MEDITAÇÃO, TRANSE is a group show that has just opened in Mendes Wood, one of the most interesting young galleries of Jardins, a neighborhood of São Paulo. Founded in 2009 with a careful selection of artists– from the Brazilian Tunga to the Catalan Daniel Steegmann– Mendes Wood presents a program, which according to the gallerists, “examines (…) regional differences and individual identities,” seeking to promote, “collaborative and cosmopolitan debates.”
MEDITAÇÃO, TRANSE gathers together works that cross art, cinema, and anthropology. It deals with the concept of material absence– incorporating the recording of ritual, dance, repetition– or perishable materials, opening the door to altered states of perception– mystical, new age, psychedelic, primitive.
With a set of powerful works by Adriano Costa, Bas Jan Ader, Claudia Andujar, Maya Deren, Rivane Neuenschwander, Terence Koh, among others, MEDITAÇÃO, TRANSE take as its premise the idea that we do not live in an unbreakable world, but rather in a constant back and forth between conscious and unconscious, real and unreal, a flux of exchanges which fosters the emergence of symbolic formations. Thus, the artistic lies here in a set of scattered, inaccurate and imprecise aesthetics.
Pedro Mendes and Márcio Harum, the curators of the exhibition (Pedro Mendes is also one of the gallerists), found a possible mapping of self-hypnosis (Ryan McNamara, The Latest in Blood and Guts, 2009), music/transe (Luis Gispert, Turbo Burbo, 2009), oovement/dance (Maya Deren, Meditation on Violence, 1948), “infinitum” (Adriano Costa, As you like it, 2010-2011), and “continuum” (Rivane Neuenschwander, Reticências, 2000), in the work of eighteen modern and contemporary artists.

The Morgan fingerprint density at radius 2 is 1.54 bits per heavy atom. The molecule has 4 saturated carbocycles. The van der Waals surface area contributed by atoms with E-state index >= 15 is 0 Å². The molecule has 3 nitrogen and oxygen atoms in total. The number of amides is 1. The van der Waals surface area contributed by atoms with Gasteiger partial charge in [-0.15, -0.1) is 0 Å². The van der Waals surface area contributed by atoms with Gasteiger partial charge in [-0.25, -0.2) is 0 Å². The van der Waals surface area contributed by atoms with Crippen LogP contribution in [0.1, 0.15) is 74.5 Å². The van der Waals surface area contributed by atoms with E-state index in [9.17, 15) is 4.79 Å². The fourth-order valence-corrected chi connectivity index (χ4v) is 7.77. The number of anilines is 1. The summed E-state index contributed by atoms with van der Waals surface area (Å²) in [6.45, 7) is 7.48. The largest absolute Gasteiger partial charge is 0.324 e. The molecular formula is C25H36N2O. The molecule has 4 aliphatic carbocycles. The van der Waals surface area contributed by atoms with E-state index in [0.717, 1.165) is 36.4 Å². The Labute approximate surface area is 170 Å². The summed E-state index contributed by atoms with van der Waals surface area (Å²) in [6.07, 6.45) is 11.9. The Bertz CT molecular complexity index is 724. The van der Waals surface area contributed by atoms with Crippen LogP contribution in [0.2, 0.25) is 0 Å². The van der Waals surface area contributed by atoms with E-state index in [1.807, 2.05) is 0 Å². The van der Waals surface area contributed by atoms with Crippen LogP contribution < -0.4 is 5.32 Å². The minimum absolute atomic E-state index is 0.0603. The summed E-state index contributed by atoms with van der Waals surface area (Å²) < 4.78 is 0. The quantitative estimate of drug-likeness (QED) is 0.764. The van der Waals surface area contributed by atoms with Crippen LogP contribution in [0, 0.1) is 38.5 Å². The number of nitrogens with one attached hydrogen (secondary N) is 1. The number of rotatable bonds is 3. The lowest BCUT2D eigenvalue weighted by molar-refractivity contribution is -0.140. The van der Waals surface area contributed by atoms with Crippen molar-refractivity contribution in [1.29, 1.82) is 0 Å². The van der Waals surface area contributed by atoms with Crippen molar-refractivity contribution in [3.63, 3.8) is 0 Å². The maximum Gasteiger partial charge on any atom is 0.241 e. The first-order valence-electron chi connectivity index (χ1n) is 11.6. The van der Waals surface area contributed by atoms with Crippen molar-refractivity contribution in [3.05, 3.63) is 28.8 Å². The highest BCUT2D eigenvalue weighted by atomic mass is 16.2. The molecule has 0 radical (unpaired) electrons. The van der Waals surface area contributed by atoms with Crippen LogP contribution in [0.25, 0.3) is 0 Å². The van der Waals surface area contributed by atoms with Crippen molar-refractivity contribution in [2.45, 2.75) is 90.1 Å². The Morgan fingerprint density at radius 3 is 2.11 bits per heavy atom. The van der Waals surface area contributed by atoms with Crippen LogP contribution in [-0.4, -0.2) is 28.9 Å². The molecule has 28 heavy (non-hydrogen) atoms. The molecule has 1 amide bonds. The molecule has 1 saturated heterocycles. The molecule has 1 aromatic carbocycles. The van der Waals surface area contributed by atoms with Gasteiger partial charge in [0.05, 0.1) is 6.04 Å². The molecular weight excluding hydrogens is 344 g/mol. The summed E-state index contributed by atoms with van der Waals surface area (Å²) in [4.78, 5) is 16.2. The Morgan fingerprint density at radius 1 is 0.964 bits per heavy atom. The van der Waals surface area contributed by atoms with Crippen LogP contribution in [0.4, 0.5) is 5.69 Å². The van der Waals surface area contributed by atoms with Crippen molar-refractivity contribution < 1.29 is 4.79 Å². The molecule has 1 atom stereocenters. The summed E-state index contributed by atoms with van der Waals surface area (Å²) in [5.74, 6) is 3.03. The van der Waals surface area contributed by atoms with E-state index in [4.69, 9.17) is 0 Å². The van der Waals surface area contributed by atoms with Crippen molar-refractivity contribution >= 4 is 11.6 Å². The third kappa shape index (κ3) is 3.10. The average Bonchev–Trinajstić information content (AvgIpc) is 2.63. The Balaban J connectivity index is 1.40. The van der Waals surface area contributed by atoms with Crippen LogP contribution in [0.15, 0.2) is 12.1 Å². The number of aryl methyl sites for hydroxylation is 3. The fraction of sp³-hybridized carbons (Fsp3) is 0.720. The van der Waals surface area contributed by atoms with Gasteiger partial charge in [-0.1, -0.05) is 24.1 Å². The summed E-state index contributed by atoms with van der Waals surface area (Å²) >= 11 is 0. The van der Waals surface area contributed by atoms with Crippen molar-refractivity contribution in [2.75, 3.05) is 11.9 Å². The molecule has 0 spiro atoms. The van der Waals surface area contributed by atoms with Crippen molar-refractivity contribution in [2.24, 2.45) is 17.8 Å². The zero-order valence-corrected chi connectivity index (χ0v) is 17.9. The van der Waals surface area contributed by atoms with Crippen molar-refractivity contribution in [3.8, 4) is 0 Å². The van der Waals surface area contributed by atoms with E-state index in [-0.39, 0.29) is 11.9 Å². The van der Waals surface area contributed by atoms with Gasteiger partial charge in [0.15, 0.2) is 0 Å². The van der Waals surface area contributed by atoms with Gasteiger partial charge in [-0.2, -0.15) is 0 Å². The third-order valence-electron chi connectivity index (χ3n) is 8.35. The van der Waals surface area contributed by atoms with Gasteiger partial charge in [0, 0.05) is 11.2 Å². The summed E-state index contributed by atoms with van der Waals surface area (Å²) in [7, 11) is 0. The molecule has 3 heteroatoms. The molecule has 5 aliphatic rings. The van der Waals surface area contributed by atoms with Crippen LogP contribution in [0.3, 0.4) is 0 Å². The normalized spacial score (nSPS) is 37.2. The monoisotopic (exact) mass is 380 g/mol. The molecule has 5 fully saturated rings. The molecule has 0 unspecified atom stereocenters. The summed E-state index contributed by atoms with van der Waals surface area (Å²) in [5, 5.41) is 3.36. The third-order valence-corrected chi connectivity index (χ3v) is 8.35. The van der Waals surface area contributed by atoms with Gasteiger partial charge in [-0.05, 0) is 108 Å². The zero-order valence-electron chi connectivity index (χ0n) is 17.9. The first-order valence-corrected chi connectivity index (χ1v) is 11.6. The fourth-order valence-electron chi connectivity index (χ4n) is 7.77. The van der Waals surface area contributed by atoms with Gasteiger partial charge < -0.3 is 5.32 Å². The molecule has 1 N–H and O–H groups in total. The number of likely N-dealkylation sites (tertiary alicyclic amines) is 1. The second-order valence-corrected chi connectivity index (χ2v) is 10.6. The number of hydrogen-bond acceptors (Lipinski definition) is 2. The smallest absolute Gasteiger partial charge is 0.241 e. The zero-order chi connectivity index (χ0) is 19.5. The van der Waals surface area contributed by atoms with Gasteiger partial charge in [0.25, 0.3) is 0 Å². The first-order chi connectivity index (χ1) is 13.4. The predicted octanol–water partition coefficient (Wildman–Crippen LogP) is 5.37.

Pitting “empirical intentions” against the “formalist or historiographic norm”, MEDITAÇÃO, TRANSE conveys the idea that there is a need to assert the “existential primacy of art in essence,” since it is hard to locate the irrational. Theoretically, MEDITAÇÃO, TRANSE is part of a set of curatorial reflections that, through an inevitably historical recovery (Maya Deren, Pierre Verger, for example), but a fortunately committed one, which covers the theme’s potentialities (from the video of Ryan McNamara to the bark painting of the aboriginal John Mawurndjul), tells us that we misplace unreason or the irrational when we perceive it as a problem between real and unreal, of bastard projection of the imaginary over the real. There is no knowledge or evolution without these sorts of projections, though.
It is in the spectator’s relationship with the variety of proposals of MEDITAÇÃO, TRANSE that this issue comes to the fore. It is not a matter of image, but rather of the imaginary, and therefore a state of attention. This is why even in photographs taken with a strictly documentary purpose (and the nineteenth century is full of them) there is an affective, aesthetic and mystical feature that seems to emanate from these images, changing their statutes. We are able to see “other things”, besides the fact that it is possible to register realities derived from “perceptual excesses.” For these reasons, “Economia do Transe” (2011) of Deyson Gilbert, a sculpture that orchestrates the frail balance between five objects– one of them, a black flag and another, a cube of ice that melts throughout the day, setting the work in motion and disintegrating it– is one of the exhibition’s cores.
Translated from Portuguese by Gonçalo Gama Pinto.